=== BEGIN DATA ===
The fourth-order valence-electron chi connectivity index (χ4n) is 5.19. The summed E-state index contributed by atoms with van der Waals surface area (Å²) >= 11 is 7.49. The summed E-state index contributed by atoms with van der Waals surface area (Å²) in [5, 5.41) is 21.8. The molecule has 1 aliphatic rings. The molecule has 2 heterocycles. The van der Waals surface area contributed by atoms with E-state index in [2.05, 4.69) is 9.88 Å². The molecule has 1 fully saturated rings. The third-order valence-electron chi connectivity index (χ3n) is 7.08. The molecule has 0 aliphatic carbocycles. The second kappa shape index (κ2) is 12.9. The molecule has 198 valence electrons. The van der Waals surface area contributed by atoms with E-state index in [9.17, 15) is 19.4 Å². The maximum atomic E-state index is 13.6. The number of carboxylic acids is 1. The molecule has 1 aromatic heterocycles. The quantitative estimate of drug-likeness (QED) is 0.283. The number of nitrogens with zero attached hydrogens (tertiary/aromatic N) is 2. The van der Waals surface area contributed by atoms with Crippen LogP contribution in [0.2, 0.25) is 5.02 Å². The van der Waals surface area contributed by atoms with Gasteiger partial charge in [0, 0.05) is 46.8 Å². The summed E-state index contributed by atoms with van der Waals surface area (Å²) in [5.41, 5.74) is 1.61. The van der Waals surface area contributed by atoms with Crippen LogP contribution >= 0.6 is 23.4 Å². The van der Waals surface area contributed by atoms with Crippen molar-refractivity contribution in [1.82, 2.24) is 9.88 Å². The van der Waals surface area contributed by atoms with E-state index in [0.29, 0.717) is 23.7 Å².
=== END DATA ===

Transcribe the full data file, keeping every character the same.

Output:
The fourth-order valence-electron chi connectivity index (χ4n) is 5.19. The summed E-state index contributed by atoms with van der Waals surface area (Å²) >= 11 is 7.49. The summed E-state index contributed by atoms with van der Waals surface area (Å²) in [5, 5.41) is 21.8. The molecule has 1 aliphatic rings. The molecule has 2 heterocycles. The van der Waals surface area contributed by atoms with E-state index in [2.05, 4.69) is 9.88 Å². The molecule has 1 fully saturated rings. The third-order valence-electron chi connectivity index (χ3n) is 7.08. The molecule has 0 aliphatic carbocycles. The second kappa shape index (κ2) is 12.9. The molecule has 198 valence electrons. The van der Waals surface area contributed by atoms with E-state index in [9.17, 15) is 19.4 Å². The maximum atomic E-state index is 13.6. The number of carboxylic acids is 1. The molecule has 1 aromatic heterocycles. The quantitative estimate of drug-likeness (QED) is 0.283. The number of nitrogens with zero attached hydrogens (tertiary/aromatic N) is 2. The van der Waals surface area contributed by atoms with Crippen LogP contribution in [0.2, 0.25) is 5.02 Å². The van der Waals surface area contributed by atoms with Gasteiger partial charge in [0, 0.05) is 46.8 Å². The summed E-state index contributed by atoms with van der Waals surface area (Å²) in [5.41, 5.74) is 1.61. The van der Waals surface area contributed by atoms with Crippen LogP contribution >= 0.6 is 23.4 Å². The van der Waals surface area contributed by atoms with Crippen molar-refractivity contribution in [1.82, 2.24) is 9.88 Å². The van der Waals surface area contributed by atoms with E-state index in [0.29, 0.717) is 23.7 Å².